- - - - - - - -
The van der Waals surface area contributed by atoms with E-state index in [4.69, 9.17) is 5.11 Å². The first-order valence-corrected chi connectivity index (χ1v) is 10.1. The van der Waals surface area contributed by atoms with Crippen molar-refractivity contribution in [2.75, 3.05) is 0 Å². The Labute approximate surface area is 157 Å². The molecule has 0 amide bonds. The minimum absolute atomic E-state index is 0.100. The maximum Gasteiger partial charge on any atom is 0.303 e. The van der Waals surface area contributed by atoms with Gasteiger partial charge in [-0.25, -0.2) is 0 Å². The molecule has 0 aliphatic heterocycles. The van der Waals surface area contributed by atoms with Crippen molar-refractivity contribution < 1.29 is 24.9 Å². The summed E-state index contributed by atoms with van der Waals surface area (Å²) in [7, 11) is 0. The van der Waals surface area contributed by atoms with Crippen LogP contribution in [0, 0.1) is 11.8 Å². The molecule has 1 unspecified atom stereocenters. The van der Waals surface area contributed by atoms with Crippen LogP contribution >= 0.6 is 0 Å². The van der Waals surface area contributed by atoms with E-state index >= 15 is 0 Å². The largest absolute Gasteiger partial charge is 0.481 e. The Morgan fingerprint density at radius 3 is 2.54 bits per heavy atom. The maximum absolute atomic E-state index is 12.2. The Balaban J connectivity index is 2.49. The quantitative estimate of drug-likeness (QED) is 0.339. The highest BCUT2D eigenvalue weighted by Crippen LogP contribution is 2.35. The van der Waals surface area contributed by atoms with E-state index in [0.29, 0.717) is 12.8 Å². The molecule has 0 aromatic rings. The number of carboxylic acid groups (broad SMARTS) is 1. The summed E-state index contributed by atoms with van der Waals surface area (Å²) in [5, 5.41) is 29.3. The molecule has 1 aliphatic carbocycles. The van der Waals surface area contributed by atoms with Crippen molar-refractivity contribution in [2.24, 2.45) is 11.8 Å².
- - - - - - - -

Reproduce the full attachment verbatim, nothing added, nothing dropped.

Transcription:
The van der Waals surface area contributed by atoms with E-state index in [4.69, 9.17) is 5.11 Å². The first-order valence-corrected chi connectivity index (χ1v) is 10.1. The van der Waals surface area contributed by atoms with Crippen molar-refractivity contribution in [2.75, 3.05) is 0 Å². The Labute approximate surface area is 157 Å². The molecule has 0 amide bonds. The minimum absolute atomic E-state index is 0.100. The maximum Gasteiger partial charge on any atom is 0.303 e. The van der Waals surface area contributed by atoms with Gasteiger partial charge in [-0.25, -0.2) is 0 Å². The molecule has 0 aliphatic heterocycles. The van der Waals surface area contributed by atoms with Crippen molar-refractivity contribution < 1.29 is 24.9 Å². The summed E-state index contributed by atoms with van der Waals surface area (Å²) in [7, 11) is 0. The van der Waals surface area contributed by atoms with Crippen LogP contribution in [0, 0.1) is 11.8 Å². The molecule has 1 unspecified atom stereocenters. The van der Waals surface area contributed by atoms with Crippen LogP contribution >= 0.6 is 0 Å². The van der Waals surface area contributed by atoms with E-state index >= 15 is 0 Å². The largest absolute Gasteiger partial charge is 0.481 e. The Morgan fingerprint density at radius 3 is 2.54 bits per heavy atom. The maximum absolute atomic E-state index is 12.2. The Balaban J connectivity index is 2.49. The quantitative estimate of drug-likeness (QED) is 0.339. The highest BCUT2D eigenvalue weighted by Crippen LogP contribution is 2.35. The van der Waals surface area contributed by atoms with E-state index in [0.29, 0.717) is 12.8 Å². The molecule has 0 aromatic rings. The number of carboxylic acid groups (broad SMARTS) is 1. The summed E-state index contributed by atoms with van der Waals surface area (Å²) in [5, 5.41) is 29.3. The molecule has 1 aliphatic carbocycles. The van der Waals surface area contributed by atoms with Crippen molar-refractivity contribution in [2.24, 2.45) is 11.8 Å².